The pro-Trump Florida man who allegedly sent numerous pipe bombs to prominent Democrats last week owned a home in 2009 that was foreclosed on by a bank at the time owned and chaired by President Donald Trump’s current treasury secretary, according to The Intercept.
Cesar Sayoc lost his home to foreclosure the same year Steve Mnuchin took ownership of the bank IndyMac, changing the name to OneWest Bank and taking on the reputation of a foreclosure machine.
The documents used to enact the foreclosure were signed by a prominent robo-signer and seemingly backdated. Nonetheless, the evidence was good enough for the famously inattentive Florida foreclosure courts to wave the case through. Years later, Sayoc became a supporter of Trump, who came into office and appointed a treasury secretary who ran the bank that snatched Sayoc’s house.
The Intercept obtained the records by searching Broward County foreclosure documents, which are all public.
It’s a bizarre twist to a story that has captured America’s attention this week. Thirteen pipe bombs were sent by mail to high-profile Trump critics: former President Barack Obama, former Vice President Joe Biden, Bill and Hillary Clinton, Sens. Cory Booker and Kamala Harris, Rep. Maxine Waters, former Attorney General Eric Holder, actor Robert DeNiro, financier and Democratic donor George Soros, among others. None of the bombs exploded.
Years earlier, Sayoc experienced some difficult times that led to losing his home.
By early 2009, foreclosures had soared across the country to record highs, particularly in Florida, one of the hardest-hit areas. Millions of subprime mortgages would go sour as the housing bubble collapsed. Sayoc was living in Fort Lauderdale, in a house purchased in 2006. He refinanced in April 2007, getting an adjustable-rate mortgage from IndyMac Bank for $385,500.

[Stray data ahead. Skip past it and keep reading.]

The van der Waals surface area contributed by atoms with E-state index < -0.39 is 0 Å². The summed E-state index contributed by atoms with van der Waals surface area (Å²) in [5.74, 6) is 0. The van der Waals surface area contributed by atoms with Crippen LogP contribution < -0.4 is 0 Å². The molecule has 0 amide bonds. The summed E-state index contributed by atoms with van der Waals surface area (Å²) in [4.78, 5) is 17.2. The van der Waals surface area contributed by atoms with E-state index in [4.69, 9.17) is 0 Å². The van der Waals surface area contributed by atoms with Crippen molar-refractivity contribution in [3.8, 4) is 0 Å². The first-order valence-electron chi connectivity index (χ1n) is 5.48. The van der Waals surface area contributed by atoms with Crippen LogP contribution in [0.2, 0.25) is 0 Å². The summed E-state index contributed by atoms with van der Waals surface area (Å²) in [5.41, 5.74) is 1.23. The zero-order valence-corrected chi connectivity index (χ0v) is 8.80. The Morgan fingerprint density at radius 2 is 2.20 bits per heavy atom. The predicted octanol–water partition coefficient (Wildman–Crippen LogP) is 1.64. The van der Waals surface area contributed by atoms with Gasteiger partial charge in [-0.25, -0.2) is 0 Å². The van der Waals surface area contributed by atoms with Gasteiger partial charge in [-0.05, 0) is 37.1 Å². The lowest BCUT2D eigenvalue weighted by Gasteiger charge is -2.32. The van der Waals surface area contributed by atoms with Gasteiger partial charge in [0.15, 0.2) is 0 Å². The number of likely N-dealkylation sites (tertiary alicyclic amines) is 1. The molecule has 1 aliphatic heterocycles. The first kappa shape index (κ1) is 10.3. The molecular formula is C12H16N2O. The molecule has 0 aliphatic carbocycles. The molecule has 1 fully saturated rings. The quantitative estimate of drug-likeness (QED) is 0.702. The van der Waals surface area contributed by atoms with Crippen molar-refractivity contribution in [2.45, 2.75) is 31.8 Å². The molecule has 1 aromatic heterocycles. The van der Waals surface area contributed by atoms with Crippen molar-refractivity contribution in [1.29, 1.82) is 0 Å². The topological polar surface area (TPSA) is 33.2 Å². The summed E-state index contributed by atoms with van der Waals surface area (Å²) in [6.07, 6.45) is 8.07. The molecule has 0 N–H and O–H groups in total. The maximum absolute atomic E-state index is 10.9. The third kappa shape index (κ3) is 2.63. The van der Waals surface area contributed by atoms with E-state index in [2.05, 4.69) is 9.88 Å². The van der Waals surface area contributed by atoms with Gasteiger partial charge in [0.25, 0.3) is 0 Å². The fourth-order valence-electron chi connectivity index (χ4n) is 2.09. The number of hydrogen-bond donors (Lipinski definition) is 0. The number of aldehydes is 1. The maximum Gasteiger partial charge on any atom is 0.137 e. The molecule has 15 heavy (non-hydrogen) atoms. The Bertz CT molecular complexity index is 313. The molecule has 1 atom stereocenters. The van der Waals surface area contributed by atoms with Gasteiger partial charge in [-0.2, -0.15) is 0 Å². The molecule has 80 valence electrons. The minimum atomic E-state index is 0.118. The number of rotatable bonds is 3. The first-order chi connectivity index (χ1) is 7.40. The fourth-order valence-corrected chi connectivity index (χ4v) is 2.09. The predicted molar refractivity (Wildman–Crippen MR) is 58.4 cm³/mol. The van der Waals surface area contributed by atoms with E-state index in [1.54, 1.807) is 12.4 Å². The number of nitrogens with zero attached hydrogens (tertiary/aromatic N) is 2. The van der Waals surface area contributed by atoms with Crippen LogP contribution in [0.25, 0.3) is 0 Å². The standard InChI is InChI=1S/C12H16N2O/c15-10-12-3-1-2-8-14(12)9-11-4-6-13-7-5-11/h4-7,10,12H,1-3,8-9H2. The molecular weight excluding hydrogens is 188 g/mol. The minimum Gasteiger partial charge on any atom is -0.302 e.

The bank then sold Sayoc’s mortgage to a shell company called MERS, which IndyMac Bank used to allow swift trading of loans between buyers — but less than two years after that sale, on January 7, 2009, Sayoc’s home was in foreclosure.
Through a series of sketchy moves — some of which appear fraudulent — the Sayoc lost his home on September 2, 2009 when a judge ruled in favor of IndyMac.
In March of the same year, Mnuchin had taken over the bank and renamed it OneWest.
IndyMac was a failed bank under federal receivership at the time it initiated the foreclosure on Sayoc. By March 2009, it would fall into the hands of a consortium led by Mnuchin. He renamed it OneWest Bank. As part of a standard deal during the financial crisis, the Federal Deposit Insurance Corporation backstopped losses on loan defaults, limiting the downside risk of foreclosures.
Mnuchin turned a big profit on OneWest, and along the way, numerous homeowners accused him of running a foreclosure machine. The bank did agree to a 2011 consent order stipulating that it wronged homeowners and made restitution to a number of them.
The Sayoc foreclosure certainly fits a pattern of dodgy documents, known robo-signers, and a successful rubber stamp from the judicial system regardless.